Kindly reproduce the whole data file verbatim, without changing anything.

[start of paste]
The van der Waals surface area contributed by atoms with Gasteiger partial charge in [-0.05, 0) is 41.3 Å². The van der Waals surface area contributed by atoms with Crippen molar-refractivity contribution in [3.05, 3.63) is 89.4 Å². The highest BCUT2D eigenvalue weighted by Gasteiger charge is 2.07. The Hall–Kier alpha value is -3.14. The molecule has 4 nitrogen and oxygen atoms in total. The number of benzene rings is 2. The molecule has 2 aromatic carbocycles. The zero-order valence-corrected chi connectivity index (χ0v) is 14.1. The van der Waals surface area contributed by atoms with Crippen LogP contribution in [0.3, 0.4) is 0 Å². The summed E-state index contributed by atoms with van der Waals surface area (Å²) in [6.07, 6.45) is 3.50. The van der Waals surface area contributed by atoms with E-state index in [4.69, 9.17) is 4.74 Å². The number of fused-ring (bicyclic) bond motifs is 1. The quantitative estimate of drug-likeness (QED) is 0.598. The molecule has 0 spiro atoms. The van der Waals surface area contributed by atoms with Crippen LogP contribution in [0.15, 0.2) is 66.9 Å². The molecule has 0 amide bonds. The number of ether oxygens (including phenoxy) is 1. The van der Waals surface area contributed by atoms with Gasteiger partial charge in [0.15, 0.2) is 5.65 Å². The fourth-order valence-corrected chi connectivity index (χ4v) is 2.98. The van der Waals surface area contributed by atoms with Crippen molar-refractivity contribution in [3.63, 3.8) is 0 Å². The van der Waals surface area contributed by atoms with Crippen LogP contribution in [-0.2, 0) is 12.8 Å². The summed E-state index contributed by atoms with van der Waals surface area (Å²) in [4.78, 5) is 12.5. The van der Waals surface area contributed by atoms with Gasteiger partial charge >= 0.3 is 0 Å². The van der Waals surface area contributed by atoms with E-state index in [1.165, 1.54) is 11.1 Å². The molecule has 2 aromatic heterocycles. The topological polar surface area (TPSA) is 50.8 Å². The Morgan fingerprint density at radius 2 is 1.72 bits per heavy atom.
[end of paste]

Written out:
The van der Waals surface area contributed by atoms with Gasteiger partial charge in [-0.05, 0) is 41.3 Å². The van der Waals surface area contributed by atoms with Crippen molar-refractivity contribution in [3.05, 3.63) is 89.4 Å². The highest BCUT2D eigenvalue weighted by Gasteiger charge is 2.07. The Hall–Kier alpha value is -3.14. The molecule has 4 nitrogen and oxygen atoms in total. The number of benzene rings is 2. The molecule has 2 aromatic carbocycles. The zero-order valence-corrected chi connectivity index (χ0v) is 14.1. The van der Waals surface area contributed by atoms with Crippen LogP contribution in [0.3, 0.4) is 0 Å². The summed E-state index contributed by atoms with van der Waals surface area (Å²) in [6.07, 6.45) is 3.50. The van der Waals surface area contributed by atoms with E-state index in [4.69, 9.17) is 4.74 Å². The number of fused-ring (bicyclic) bond motifs is 1. The quantitative estimate of drug-likeness (QED) is 0.598. The molecule has 0 spiro atoms. The van der Waals surface area contributed by atoms with Crippen LogP contribution in [0.15, 0.2) is 66.9 Å². The molecule has 0 amide bonds. The number of ether oxygens (including phenoxy) is 1. The van der Waals surface area contributed by atoms with Gasteiger partial charge in [0.15, 0.2) is 5.65 Å². The fourth-order valence-corrected chi connectivity index (χ4v) is 2.98. The van der Waals surface area contributed by atoms with Crippen molar-refractivity contribution in [3.63, 3.8) is 0 Å². The van der Waals surface area contributed by atoms with Crippen LogP contribution in [-0.2, 0) is 12.8 Å². The summed E-state index contributed by atoms with van der Waals surface area (Å²) in [4.78, 5) is 12.5. The van der Waals surface area contributed by atoms with Gasteiger partial charge >= 0.3 is 0 Å². The van der Waals surface area contributed by atoms with E-state index in [1.165, 1.54) is 11.1 Å². The molecule has 2 aromatic heterocycles. The topological polar surface area (TPSA) is 50.8 Å². The Morgan fingerprint density at radius 2 is 1.72 bits per heavy atom.